Breyer’s comments come days before the Supreme Court begins its first term without him in nearly 30 years. In the new term, the justices will consider issues such as voting rights, immigration, affirmative action, environmental regulations and religious freedom – areas where the strong conservative majority can easily control the results.

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During his last term on the bench, Breyer was often outvoted in some of the court’s most high-profile cases, including those involving abortion, gun rights and the environment. He told Wallace that being in the minority in those cases was “very frustrating,” but said he took the losses with ease.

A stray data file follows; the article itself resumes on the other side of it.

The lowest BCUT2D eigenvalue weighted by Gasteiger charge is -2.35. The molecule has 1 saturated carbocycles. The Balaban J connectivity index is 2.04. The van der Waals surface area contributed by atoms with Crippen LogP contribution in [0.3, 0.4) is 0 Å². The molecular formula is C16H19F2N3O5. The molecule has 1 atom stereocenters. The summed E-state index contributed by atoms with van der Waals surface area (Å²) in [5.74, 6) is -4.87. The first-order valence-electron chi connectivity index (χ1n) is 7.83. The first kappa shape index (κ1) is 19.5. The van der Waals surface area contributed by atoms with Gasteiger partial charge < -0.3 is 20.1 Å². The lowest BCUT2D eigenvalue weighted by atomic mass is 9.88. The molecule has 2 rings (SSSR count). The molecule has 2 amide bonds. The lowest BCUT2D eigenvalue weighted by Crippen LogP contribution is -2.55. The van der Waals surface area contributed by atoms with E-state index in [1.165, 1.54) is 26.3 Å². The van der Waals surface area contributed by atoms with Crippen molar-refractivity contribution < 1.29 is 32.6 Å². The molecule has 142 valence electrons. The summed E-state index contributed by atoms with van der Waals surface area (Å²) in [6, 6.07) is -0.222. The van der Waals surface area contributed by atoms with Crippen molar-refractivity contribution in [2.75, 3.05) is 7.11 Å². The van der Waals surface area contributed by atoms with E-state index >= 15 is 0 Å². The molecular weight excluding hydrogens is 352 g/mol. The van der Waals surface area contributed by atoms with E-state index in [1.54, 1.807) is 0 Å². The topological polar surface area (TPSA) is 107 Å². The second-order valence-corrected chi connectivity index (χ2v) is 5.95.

Dobbs decision: “Was I happy about it? Not for a moment

Breyer weighed in on the court’s controversial decision in June to overturn Roe v Wade, becoming visibly emotional as he discussed the landmark abortion rights case.

“And you said I liked that Dobbs decision? Of course not. Of course not,” the retired judge said, his voice rising.

“Was I happy about it? Not for a moment. Did I do everything I could to convince people? Of course, of course. But here we are and now we’re continuing. We’re trying to work together.”

Breyer also condemned the leak earlier this year of the draft notice of the ruling overturning Roe, saying the unprecedented breach of court protocol “was very damaging.”

“Was there an earthquake inside the court? Wallace asked.

“An earthquake?” Breyer replied “It was very damaging because that kind of thing just doesn’t happen. It just doesn’t happen. And here we are.”